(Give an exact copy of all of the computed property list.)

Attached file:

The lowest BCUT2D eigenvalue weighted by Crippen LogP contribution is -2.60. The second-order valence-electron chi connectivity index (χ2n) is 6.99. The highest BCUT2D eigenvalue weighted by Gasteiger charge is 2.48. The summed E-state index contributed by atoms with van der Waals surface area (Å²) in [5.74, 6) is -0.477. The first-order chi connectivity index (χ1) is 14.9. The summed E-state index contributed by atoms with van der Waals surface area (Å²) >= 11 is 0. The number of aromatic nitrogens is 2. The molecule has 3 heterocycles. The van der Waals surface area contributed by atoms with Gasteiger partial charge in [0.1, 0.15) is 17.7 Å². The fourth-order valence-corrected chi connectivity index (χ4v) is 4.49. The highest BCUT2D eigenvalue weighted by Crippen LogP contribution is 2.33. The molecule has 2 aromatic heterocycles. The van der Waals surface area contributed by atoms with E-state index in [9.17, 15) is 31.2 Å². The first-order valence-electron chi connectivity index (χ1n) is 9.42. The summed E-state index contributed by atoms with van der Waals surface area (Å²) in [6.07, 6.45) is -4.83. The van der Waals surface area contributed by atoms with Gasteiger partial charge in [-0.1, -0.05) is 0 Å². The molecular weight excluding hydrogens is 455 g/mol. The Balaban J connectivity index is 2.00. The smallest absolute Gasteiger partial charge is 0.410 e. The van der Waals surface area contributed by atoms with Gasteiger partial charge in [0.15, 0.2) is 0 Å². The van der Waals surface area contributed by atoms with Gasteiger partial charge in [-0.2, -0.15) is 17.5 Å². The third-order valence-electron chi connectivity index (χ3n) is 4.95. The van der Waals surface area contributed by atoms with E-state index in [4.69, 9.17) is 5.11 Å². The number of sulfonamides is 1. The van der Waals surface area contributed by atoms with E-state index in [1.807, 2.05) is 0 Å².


The lowest BCUT2D eigenvalue weighted by Crippen LogP contribution is -2.60. The second-order valence-electron chi connectivity index (χ2n) is 6.99. The highest BCUT2D eigenvalue weighted by Gasteiger charge is 2.48. The summed E-state index contributed by atoms with van der Waals surface area (Å²) in [5.74, 6) is -0.477. The first-order chi connectivity index (χ1) is 14.9. The summed E-state index contributed by atoms with van der Waals surface area (Å²) >= 11 is 0. The number of aromatic nitrogens is 2. The molecule has 3 heterocycles. The van der Waals surface area contributed by atoms with Gasteiger partial charge in [0.1, 0.15) is 17.7 Å². The fourth-order valence-corrected chi connectivity index (χ4v) is 4.49. The highest BCUT2D eigenvalue weighted by Crippen LogP contribution is 2.33. The molecule has 2 aromatic heterocycles. The van der Waals surface area contributed by atoms with E-state index in [9.17, 15) is 31.2 Å². The first-order valence-electron chi connectivity index (χ1n) is 9.42. The summed E-state index contributed by atoms with van der Waals surface area (Å²) in [6.07, 6.45) is -4.83. The van der Waals surface area contributed by atoms with Gasteiger partial charge in [-0.1, -0.05) is 0 Å². The molecular weight excluding hydrogens is 455 g/mol. The Balaban J connectivity index is 2.00. The smallest absolute Gasteiger partial charge is 0.410 e. The van der Waals surface area contributed by atoms with Gasteiger partial charge in [0.15, 0.2) is 0 Å². The van der Waals surface area contributed by atoms with Gasteiger partial charge in [-0.2, -0.15) is 17.5 Å². The third-order valence-electron chi connectivity index (χ3n) is 4.95. The van der Waals surface area contributed by atoms with E-state index in [4.69, 9.17) is 5.11 Å². The number of sulfonamides is 1. The van der Waals surface area contributed by atoms with E-state index in [1.807, 2.05) is 0 Å².